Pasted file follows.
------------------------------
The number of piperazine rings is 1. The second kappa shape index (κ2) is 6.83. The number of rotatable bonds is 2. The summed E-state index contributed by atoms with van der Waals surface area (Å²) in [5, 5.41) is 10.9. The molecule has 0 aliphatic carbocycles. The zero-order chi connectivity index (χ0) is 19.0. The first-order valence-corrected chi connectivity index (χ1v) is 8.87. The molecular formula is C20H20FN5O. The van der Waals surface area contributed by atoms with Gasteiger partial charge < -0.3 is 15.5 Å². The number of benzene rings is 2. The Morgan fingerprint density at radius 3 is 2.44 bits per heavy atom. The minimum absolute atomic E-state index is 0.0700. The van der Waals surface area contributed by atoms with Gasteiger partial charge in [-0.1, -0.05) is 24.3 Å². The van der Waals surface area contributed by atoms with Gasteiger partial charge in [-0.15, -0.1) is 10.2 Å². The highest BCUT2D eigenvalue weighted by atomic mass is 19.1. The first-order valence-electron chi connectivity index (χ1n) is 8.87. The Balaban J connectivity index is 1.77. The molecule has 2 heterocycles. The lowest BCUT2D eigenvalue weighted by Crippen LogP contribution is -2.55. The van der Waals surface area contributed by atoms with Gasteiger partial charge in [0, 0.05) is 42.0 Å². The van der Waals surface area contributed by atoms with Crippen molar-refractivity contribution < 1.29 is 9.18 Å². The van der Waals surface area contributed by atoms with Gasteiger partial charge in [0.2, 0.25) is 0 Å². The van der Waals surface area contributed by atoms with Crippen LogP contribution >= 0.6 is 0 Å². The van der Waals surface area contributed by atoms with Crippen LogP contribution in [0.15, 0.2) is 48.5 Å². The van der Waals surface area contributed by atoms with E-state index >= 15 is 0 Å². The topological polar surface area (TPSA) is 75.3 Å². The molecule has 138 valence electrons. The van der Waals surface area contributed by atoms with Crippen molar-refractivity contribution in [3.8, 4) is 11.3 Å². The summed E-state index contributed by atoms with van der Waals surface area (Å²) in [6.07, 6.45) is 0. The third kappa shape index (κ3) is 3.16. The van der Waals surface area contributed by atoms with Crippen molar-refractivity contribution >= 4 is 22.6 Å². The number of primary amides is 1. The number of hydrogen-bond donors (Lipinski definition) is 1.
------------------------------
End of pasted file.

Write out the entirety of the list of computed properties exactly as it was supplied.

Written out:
The number of piperazine rings is 1. The second kappa shape index (κ2) is 6.83. The number of rotatable bonds is 2. The summed E-state index contributed by atoms with van der Waals surface area (Å²) in [5, 5.41) is 10.9. The molecule has 0 aliphatic carbocycles. The zero-order chi connectivity index (χ0) is 19.0. The first-order valence-corrected chi connectivity index (χ1v) is 8.87. The molecular formula is C20H20FN5O. The van der Waals surface area contributed by atoms with Gasteiger partial charge < -0.3 is 15.5 Å². The number of benzene rings is 2. The Morgan fingerprint density at radius 3 is 2.44 bits per heavy atom. The minimum absolute atomic E-state index is 0.0700. The van der Waals surface area contributed by atoms with Gasteiger partial charge in [-0.1, -0.05) is 24.3 Å². The van der Waals surface area contributed by atoms with Gasteiger partial charge in [-0.15, -0.1) is 10.2 Å². The highest BCUT2D eigenvalue weighted by atomic mass is 19.1. The first-order valence-electron chi connectivity index (χ1n) is 8.87. The Balaban J connectivity index is 1.77. The molecule has 2 heterocycles. The lowest BCUT2D eigenvalue weighted by Crippen LogP contribution is -2.55. The van der Waals surface area contributed by atoms with Gasteiger partial charge in [0, 0.05) is 42.0 Å². The van der Waals surface area contributed by atoms with Crippen molar-refractivity contribution < 1.29 is 9.18 Å². The van der Waals surface area contributed by atoms with Gasteiger partial charge in [0.2, 0.25) is 0 Å². The van der Waals surface area contributed by atoms with Crippen LogP contribution >= 0.6 is 0 Å². The van der Waals surface area contributed by atoms with Crippen LogP contribution in [0.15, 0.2) is 48.5 Å². The van der Waals surface area contributed by atoms with E-state index >= 15 is 0 Å². The topological polar surface area (TPSA) is 75.3 Å². The molecule has 138 valence electrons. The van der Waals surface area contributed by atoms with Crippen molar-refractivity contribution in [3.8, 4) is 11.3 Å². The summed E-state index contributed by atoms with van der Waals surface area (Å²) in [6.07, 6.45) is 0. The third kappa shape index (κ3) is 3.16. The van der Waals surface area contributed by atoms with Crippen molar-refractivity contribution >= 4 is 22.6 Å². The number of primary amides is 1. The number of hydrogen-bond donors (Lipinski definition) is 1.